Pet Road Tests > Dogs
Breed: Belgian Shepherd
Temperament: protective, wary
Lifespan: 12-14 years
Recommended for: responsible families
Dumpage rate: low
There are four types of Belgian Shepherd, but the only differences between them is their coat colour and its length. Each has been named after the area which was instrumental in its development.
Belgian Shepherds are medium-sized, finely built dogs with long, straight legs. Adults are 56-66cm (22-26") tall and weigh about 21-30kg.
The Belgian Shepherd is an intelligent and attentive breed, wary of strangers but not timid or aggressive. They are protective of their families, but if left alone can become introverted and even fear-biters. They are slow to mature mentally, and are not considered mature until they are three years old.
Belgian Shepherds will live for 12 to 14 years. Hip dysplasia is not unknown in the breed, but Australian breeders have done much to decrease the instance of this problem. Potential owners should ask breeders for a copy of the hip score and discuss it with a vet. Hip scores are given out of 106 points. A score of over 30 can lead to problems for dogs in later life.
Belgian Shepherds reportedly have no whelping problems, and produce a litter of between two and 10 pups. But there are regulations regarding the breeding of different varieties of Belgian Shepherd. These regulations are administered by the Australian National Kennel Council.
The Belgian Shepherd was developed as a working dog and requires at least a 30 minute walk each day. While they are good guard dogs, they should not be left alone in the backyard or apartment for long periods, as they can become destructive.
Belgian Shepherds are ideal for an active family with older children, or for a person with time to devote to an animal. Owners say that Belgian Shepherds, like any dog, should always be watched with children.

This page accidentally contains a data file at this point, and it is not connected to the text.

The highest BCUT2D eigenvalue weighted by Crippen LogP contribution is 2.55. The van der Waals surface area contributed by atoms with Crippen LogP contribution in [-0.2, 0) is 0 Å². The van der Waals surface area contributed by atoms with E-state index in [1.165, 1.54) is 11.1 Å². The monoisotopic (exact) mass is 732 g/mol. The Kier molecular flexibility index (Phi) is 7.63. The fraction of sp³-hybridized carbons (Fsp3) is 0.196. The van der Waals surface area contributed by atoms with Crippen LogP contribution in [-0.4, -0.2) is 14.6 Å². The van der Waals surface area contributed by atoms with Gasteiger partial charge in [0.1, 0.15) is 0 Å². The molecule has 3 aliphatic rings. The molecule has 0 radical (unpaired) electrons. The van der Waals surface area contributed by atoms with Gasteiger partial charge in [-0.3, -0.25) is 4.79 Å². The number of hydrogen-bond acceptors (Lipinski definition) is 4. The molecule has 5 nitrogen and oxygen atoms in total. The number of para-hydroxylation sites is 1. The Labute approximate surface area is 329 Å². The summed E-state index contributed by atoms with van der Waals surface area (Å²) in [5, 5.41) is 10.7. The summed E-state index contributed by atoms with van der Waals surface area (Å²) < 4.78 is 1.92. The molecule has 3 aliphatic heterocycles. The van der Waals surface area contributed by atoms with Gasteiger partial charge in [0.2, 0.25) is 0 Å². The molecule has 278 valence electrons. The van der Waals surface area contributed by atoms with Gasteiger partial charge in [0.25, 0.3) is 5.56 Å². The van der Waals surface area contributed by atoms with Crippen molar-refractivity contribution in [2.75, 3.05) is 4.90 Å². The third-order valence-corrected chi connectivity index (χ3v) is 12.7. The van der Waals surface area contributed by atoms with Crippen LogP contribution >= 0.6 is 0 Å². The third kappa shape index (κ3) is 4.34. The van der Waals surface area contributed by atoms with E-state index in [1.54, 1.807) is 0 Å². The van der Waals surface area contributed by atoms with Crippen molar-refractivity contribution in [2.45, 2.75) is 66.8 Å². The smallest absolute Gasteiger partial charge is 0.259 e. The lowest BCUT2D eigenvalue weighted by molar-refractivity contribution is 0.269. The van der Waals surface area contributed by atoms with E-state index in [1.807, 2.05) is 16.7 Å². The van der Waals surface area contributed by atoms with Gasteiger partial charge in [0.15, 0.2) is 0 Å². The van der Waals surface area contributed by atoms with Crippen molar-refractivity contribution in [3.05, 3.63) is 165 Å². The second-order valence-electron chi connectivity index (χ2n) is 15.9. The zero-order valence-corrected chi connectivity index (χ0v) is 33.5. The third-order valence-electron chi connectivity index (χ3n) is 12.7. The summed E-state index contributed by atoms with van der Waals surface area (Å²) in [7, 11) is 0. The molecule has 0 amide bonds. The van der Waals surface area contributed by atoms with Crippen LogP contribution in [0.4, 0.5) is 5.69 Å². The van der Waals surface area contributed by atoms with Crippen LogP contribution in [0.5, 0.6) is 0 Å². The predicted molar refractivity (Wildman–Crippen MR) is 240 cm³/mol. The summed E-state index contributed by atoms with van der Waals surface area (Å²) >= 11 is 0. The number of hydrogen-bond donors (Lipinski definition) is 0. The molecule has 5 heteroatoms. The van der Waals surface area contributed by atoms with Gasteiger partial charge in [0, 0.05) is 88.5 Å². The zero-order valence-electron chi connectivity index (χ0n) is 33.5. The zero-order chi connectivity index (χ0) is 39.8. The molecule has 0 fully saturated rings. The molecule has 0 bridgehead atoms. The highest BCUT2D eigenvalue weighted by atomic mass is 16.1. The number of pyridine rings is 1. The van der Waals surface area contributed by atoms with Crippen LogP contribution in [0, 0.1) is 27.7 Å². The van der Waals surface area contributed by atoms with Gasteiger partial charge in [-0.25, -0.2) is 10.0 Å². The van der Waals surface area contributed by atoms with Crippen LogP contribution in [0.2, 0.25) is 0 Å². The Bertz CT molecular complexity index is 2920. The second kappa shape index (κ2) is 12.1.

Belgian Shepherds require daily brushing and combing, for at least a total of 30 minutes a week, with special attention to the undercoat during the shedding season. Excess hair should be removed from the inner ear and between the toes, and owners should watch for tangles in the 'pantaloons' and behind the ears.
Belgian Shepherds are well-suited to families with older children, and make protective guard dogs. Training other than house-training, should be delayed until a puppy is nine months old. They are biddable and can be trained.
While a pet costs about $250, a show dog starts from $500. Numbers of the breed have fallen over the past decade. Of the Belgian Shepherd varieties, Laekenois are quite rare and there are only three in Australia.
For centuries Belgian farmers developed a variety of sheep dog, which was eventually catalogued by Professor Reul of the University in Brussels in 1891. Finding eight types, he recommended they be bred separately. The Belgian Kennel Club later registered three varieties, and of the eight types identified, only four remain today. One variety, the Groenendael, went to the US in 1907, was highly regarded as a messenger dog during WW1 and now is more popular in America than in Europe. The Belgian Shepherd is the national dog of Belgium.
To find up-to-date contacts for breeders, contact the following organisations. The Australian National Kennel Council (ANKC)
Phone: 1300 728 022 (NSW only) or (02) 9834 3022
Fax: (02) 9834 3872
Phone: (03) 9788 2500
Fax: (03) 9788 2599
Phone: (02) 6241 4404 - Fax: (02) 6241 1129.
Phone: (08) 9455 1188
Fax: (08) 9455 1190
Phone: (08) 8349 4797
Canine Control Council of Queensland
Phone: (07) 3252 2661
Fax: (07) 3252 3864
Tasmanian Canine Association
Phone: (03) 6272 9443
Fax: (03) 6273 0844
Phone: (08) 8984 3570
Fax: (08) 8984 3409
The Australian National Kennel Council (ANKC)
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